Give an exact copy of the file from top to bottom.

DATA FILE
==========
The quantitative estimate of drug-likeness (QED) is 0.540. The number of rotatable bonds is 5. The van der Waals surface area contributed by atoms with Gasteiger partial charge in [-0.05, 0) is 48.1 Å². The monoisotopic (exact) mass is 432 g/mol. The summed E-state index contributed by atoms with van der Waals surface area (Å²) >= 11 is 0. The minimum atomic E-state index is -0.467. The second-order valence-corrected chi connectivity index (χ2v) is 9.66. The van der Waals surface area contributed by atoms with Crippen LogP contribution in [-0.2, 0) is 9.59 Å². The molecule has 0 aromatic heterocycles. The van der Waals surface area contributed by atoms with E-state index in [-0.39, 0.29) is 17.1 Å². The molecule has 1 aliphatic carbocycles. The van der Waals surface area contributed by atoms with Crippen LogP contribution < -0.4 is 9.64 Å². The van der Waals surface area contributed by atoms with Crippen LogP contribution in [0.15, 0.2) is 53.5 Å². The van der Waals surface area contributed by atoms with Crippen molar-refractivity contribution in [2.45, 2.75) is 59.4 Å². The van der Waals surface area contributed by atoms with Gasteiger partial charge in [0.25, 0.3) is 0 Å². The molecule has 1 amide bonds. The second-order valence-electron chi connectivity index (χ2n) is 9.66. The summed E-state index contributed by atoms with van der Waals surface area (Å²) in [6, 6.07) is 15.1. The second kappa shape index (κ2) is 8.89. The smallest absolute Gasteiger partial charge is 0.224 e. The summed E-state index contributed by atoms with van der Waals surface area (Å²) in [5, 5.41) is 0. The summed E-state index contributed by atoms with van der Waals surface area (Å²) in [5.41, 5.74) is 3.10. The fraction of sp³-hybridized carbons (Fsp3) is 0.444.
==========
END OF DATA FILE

The quantitative estimate of drug-likeness (QED) is 0.540. The number of rotatable bonds is 5. The van der Waals surface area contributed by atoms with Gasteiger partial charge in [-0.05, 0) is 48.1 Å². The monoisotopic (exact) mass is 432 g/mol. The summed E-state index contributed by atoms with van der Waals surface area (Å²) >= 11 is 0. The minimum atomic E-state index is -0.467. The second-order valence-corrected chi connectivity index (χ2v) is 9.66. The van der Waals surface area contributed by atoms with Crippen LogP contribution in [-0.2, 0) is 9.59 Å². The molecule has 0 aromatic heterocycles. The van der Waals surface area contributed by atoms with E-state index in [-0.39, 0.29) is 17.1 Å². The molecule has 1 aliphatic carbocycles. The van der Waals surface area contributed by atoms with Crippen LogP contribution < -0.4 is 9.64 Å². The van der Waals surface area contributed by atoms with Crippen LogP contribution in [0.15, 0.2) is 53.5 Å². The van der Waals surface area contributed by atoms with Crippen molar-refractivity contribution in [2.45, 2.75) is 59.4 Å². The van der Waals surface area contributed by atoms with Gasteiger partial charge in [0.25, 0.3) is 0 Å². The molecule has 1 amide bonds. The second-order valence-electron chi connectivity index (χ2n) is 9.66. The summed E-state index contributed by atoms with van der Waals surface area (Å²) in [6, 6.07) is 15.1. The second kappa shape index (κ2) is 8.89. The smallest absolute Gasteiger partial charge is 0.224 e. The summed E-state index contributed by atoms with van der Waals surface area (Å²) in [5, 5.41) is 0. The summed E-state index contributed by atoms with van der Waals surface area (Å²) in [5.41, 5.74) is 3.10. The fraction of sp³-hybridized carbons (Fsp3) is 0.444.